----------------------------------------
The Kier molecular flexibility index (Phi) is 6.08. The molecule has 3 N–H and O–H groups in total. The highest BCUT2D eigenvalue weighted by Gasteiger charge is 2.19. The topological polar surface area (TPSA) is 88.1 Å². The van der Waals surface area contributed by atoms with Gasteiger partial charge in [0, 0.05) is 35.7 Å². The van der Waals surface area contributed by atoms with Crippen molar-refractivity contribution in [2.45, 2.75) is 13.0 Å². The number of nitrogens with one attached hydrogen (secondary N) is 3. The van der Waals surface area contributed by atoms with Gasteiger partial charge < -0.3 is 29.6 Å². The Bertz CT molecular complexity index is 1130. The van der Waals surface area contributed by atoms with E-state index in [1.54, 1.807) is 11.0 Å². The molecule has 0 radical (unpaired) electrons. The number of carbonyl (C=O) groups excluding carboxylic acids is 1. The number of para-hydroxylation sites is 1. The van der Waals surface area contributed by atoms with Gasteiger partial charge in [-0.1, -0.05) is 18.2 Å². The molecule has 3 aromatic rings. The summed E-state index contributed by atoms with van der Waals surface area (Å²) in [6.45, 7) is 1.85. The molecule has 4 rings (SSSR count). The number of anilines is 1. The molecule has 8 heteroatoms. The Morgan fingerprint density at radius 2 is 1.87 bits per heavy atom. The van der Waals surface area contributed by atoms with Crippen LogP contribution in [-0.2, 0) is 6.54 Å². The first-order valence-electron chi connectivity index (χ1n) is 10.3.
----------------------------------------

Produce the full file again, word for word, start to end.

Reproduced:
The Kier molecular flexibility index (Phi) is 6.08. The molecule has 3 N–H and O–H groups in total. The highest BCUT2D eigenvalue weighted by Gasteiger charge is 2.19. The topological polar surface area (TPSA) is 88.1 Å². The van der Waals surface area contributed by atoms with Gasteiger partial charge in [0, 0.05) is 35.7 Å². The van der Waals surface area contributed by atoms with Crippen molar-refractivity contribution in [2.45, 2.75) is 13.0 Å². The number of nitrogens with one attached hydrogen (secondary N) is 3. The van der Waals surface area contributed by atoms with Gasteiger partial charge < -0.3 is 29.6 Å². The Bertz CT molecular complexity index is 1130. The van der Waals surface area contributed by atoms with E-state index in [1.54, 1.807) is 11.0 Å². The molecule has 0 radical (unpaired) electrons. The number of carbonyl (C=O) groups excluding carboxylic acids is 1. The number of para-hydroxylation sites is 1. The van der Waals surface area contributed by atoms with Gasteiger partial charge in [-0.1, -0.05) is 18.2 Å². The molecule has 3 aromatic rings. The summed E-state index contributed by atoms with van der Waals surface area (Å²) in [6.45, 7) is 1.85. The molecule has 4 rings (SSSR count). The number of anilines is 1. The molecule has 8 heteroatoms. The Morgan fingerprint density at radius 2 is 1.87 bits per heavy atom. The van der Waals surface area contributed by atoms with Crippen LogP contribution in [-0.2, 0) is 6.54 Å². The first-order valence-electron chi connectivity index (χ1n) is 10.3.